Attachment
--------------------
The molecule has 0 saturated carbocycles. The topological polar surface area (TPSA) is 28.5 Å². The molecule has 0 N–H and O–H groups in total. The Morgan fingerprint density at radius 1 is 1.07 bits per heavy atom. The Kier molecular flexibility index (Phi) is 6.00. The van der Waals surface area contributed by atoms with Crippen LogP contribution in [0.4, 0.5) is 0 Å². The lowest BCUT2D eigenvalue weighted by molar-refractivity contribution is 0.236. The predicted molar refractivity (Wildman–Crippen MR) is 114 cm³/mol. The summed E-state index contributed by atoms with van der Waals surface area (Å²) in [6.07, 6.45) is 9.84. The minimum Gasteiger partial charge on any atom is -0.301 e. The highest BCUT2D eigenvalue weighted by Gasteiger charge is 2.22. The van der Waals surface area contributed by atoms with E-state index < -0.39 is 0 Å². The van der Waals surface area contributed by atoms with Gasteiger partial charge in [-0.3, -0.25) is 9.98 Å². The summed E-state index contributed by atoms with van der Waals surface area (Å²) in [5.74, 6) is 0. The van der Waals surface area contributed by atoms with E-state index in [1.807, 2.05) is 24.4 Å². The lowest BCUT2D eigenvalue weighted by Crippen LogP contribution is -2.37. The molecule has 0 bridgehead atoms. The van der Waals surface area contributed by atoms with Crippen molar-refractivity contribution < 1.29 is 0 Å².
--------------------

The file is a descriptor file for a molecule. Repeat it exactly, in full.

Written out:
The molecule has 0 saturated carbocycles. The topological polar surface area (TPSA) is 28.5 Å². The molecule has 0 N–H and O–H groups in total. The Morgan fingerprint density at radius 1 is 1.07 bits per heavy atom. The Kier molecular flexibility index (Phi) is 6.00. The van der Waals surface area contributed by atoms with Crippen LogP contribution in [0.4, 0.5) is 0 Å². The lowest BCUT2D eigenvalue weighted by molar-refractivity contribution is 0.236. The predicted molar refractivity (Wildman–Crippen MR) is 114 cm³/mol. The summed E-state index contributed by atoms with van der Waals surface area (Å²) in [6.07, 6.45) is 9.84. The minimum Gasteiger partial charge on any atom is -0.301 e. The highest BCUT2D eigenvalue weighted by Gasteiger charge is 2.22. The van der Waals surface area contributed by atoms with E-state index < -0.39 is 0 Å². The van der Waals surface area contributed by atoms with Gasteiger partial charge in [-0.3, -0.25) is 9.98 Å². The summed E-state index contributed by atoms with van der Waals surface area (Å²) in [5.74, 6) is 0. The van der Waals surface area contributed by atoms with E-state index in [1.807, 2.05) is 24.4 Å². The lowest BCUT2D eigenvalue weighted by Crippen LogP contribution is -2.37. The molecule has 0 bridgehead atoms. The van der Waals surface area contributed by atoms with Crippen molar-refractivity contribution < 1.29 is 0 Å².